"Everything that's important to me is in a little white trailer," she said.

Johnson said she'd been staying up late at night with neighbors, and was planning to cook cornbread and a big pot of chili Sunday evening.

Even as her friends started seeing Facebook posts about the evacuation, Johnson told one: “I’m not leaving ’til they knock on my door.”

But around 3 p.m., state troopers began circulating through her neighborhood, telling people it was time to leave.

Residents loaded their belongings and pets into cars and trucks, thanking firefighters on their way out.

Mixed messages

Many ended up at the sports center in Soldotna that officials had transformed into an overnight shelter for evacuees.

Some of them received a visit Sunday afternoon from Gov. Sean Parnell, who flew into the area for a helicopter tour of the fire and an afternoon news conference.

He also talked to evacuees at the sports complex, said spokesman Michael Soukup.

In the parking lot there, Earl Boucher, 71, said he and his wife drove away from their home off Funny River Road with a trailer hauling two ATVs, and packed clothing and photographs into his pickup truck. They left everything else behind.

“TVs and my tools, a snowmachine, and another four-wheeler, and two boats,” he said. “I just couldn’t carry ’em.”

“Living there, you have in the back of your mind it’s one way in and one way out -- and it’s surrounded by forest,” he added. “It’s still not a good feeling when you’re deciding what you can take, what you can’t take, and what you may leave.”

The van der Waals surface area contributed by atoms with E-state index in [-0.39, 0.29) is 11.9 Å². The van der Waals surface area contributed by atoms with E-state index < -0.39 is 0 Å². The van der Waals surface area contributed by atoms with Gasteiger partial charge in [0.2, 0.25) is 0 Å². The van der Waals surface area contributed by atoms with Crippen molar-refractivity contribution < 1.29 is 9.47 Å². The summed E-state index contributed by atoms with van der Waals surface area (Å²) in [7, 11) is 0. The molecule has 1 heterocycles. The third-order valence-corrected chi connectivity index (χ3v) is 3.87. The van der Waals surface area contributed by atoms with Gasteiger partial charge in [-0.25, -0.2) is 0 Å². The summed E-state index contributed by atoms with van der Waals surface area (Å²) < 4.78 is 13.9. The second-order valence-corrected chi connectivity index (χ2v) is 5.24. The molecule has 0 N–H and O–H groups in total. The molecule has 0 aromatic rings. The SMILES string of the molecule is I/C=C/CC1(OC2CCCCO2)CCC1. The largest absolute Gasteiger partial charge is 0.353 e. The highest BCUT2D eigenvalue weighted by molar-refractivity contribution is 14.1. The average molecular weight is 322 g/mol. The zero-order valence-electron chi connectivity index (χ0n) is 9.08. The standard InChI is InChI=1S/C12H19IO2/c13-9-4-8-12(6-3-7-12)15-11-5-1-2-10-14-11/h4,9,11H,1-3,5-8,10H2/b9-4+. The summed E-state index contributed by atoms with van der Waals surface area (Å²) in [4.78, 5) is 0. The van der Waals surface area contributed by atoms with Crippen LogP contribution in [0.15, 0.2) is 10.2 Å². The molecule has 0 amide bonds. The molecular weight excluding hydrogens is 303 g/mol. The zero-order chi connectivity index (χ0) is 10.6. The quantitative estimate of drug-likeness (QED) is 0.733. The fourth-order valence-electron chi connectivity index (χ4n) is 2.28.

As Sunday afternoon progressed, Boucher said he and his wife had received a series of evacuation notices, each with a different message.

The couple could have used more information, he said.

But he added authorities were doing a “fair enough” job of communicating with residents given how quickly the fire was changing -- and in fact, he took things into his own hands at times, driving out to areas where he could see the flames for himself.

“Firsthand was just about the only way -- look with your own eyes and make an assessment,” Boucher said.

Another evacuee, James Craycraft, 44, said he and his wife bought their house near Funny River Road in October.

It’s insured, but Craycraft still said he was worried.

“I hope my house is there when I come back,” he said.

He, like many evacuees, said he was grateful for the 450 firefighters who had been working to protect homes over the last several days, and who Craycraft said were looking “exhausted.”

Contact Nathaniel Herz at nherz(at)adn.com.